They Sold their Operations to Competitors
There are many examples of ventures in the mobile app market that boomed after their acquisition by others. However, even that didn’t happen in the Gorillas’ case.
The reason is that it is sold to its biggest competitor, Getir. Now, one out of the two would have to end its operations in the markets where both are operational. Obviously, the weaker one would have to lose the market and that is Gorillas. So, the app is likely to close its operations soon.
Gorillas is a story of success as well as failure. In the Quick Commerce market, Gorillas is the fastest growing and also fastest failing company. After its acquisition by Getir, a number of questions are coming to the mind of budding entrepreneurs who plan to enter the grocery delivery market. Is the industry dead? Or, what should they do to make a profitable business?
Let’s find answers to all these questions.
Is Quick Commerce Dead: What Should New Players Do To Thrive in the Market?
It is true that after the pandemic many leading quick grocery delivery startups have closed their operations in many parts of the world. But, does it mean young players should maintain a distance from this model?
Well, the answer to this question is not a direct Yes or No. Not all the upcoming players in the quick commerce market will fail and neither all of them will succeed. Your approach and the way you deal with challenges will decide the success and failure of your startup.
But, one thing is sure. This era belongs to convenience at speed. If you manage to provide it while maintaining profitability, you are destined to succeed. There are many successful players in the market as well. To stay profitable, they are following approaches like:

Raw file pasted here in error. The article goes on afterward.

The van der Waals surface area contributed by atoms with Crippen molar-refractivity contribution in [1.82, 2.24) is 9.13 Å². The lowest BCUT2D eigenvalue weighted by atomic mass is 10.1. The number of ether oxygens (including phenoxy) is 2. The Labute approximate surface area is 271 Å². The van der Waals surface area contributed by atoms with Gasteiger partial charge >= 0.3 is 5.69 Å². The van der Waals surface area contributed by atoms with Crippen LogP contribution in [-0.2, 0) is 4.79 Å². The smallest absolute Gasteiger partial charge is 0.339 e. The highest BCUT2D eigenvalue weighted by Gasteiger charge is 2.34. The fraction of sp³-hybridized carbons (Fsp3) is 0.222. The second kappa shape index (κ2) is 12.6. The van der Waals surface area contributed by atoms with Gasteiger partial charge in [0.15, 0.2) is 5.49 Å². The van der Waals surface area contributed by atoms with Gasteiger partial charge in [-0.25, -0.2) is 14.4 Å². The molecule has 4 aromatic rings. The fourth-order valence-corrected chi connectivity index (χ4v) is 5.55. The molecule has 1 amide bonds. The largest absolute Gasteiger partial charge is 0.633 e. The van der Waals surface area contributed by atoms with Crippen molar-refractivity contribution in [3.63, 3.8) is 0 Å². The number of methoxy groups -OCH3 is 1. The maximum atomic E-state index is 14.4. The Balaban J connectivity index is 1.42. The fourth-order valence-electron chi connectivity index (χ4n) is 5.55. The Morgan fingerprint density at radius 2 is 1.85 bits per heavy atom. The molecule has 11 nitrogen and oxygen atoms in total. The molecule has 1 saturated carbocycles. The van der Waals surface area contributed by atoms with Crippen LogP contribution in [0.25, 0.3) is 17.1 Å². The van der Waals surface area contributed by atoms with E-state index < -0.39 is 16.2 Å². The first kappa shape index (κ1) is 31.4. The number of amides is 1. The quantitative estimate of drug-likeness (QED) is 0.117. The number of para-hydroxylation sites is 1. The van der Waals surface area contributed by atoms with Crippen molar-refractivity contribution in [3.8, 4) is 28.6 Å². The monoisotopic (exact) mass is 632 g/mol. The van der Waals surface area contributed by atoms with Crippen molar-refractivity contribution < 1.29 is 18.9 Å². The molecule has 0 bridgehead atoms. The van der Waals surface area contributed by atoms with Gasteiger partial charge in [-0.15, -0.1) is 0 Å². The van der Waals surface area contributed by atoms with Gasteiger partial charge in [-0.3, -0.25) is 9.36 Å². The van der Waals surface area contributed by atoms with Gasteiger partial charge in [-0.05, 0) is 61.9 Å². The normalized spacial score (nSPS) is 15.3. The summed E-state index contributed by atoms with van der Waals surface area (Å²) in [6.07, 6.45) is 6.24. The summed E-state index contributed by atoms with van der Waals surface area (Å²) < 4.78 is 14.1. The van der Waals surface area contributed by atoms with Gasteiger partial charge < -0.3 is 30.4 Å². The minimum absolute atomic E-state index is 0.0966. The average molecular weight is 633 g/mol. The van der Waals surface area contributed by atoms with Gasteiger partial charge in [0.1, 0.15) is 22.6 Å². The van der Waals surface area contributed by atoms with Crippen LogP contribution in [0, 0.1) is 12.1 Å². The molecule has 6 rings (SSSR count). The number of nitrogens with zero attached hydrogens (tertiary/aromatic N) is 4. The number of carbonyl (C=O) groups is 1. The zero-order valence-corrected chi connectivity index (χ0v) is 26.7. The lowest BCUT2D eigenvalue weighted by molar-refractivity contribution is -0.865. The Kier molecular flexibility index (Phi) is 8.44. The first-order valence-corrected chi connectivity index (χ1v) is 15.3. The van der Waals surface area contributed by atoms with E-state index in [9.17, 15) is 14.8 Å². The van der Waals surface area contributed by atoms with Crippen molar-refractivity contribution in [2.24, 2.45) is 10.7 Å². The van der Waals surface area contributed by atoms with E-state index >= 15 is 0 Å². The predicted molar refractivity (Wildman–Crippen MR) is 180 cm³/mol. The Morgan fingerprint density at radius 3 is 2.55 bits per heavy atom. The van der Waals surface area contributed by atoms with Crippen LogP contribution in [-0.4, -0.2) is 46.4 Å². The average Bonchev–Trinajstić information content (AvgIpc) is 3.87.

- Increasing average order value (AOV) by targeting rich consumers and offering expensive products
- Introducing customer pickup facilities to lessen the logistic pressure
- Providing a schedule delivery option to better manage the logistic challenges
Here is what Nazim Salur (Getir’s founder) said in an interview about the future of quick grocery delivery and quick delivery startups in the world:
“Markets go up and down, but consumers love our service and convenience is here to stay. The super fast grocery delivery industry will steadily grow for many years to come and Getir will lead this category it created 7 years ago”
It is as simple as that – every market has its own ups and downs. However, it doesn’t mean the end of an era or service. Gorillas’ business approach was wrong and the team made some mistakes because of which they failed to continue their operations.
New startups in the industry can thrive if they follow a solid business plan, choose their stock carefully, set up local hubs, and ensure that they have the right software in place to provide consumers the convenience they desire.
Also Read: Headless Commerce for Online Grocery Retailers: Is It Worth the Hype?
The Key Takeaway
The team at Gorillas completely understood what their target audience needed – convenience at speed. That’s why their expansion and success rate was massive. On top of it, the pandemic contributed to the situation and the app rose to prominence fast.
But, it looks like they weren’t able to handle this massive success. Their huge success would not have been momentary but a long-lasting journey, if they concentrated more on profitability, customer support, and employee management as compared to expansion.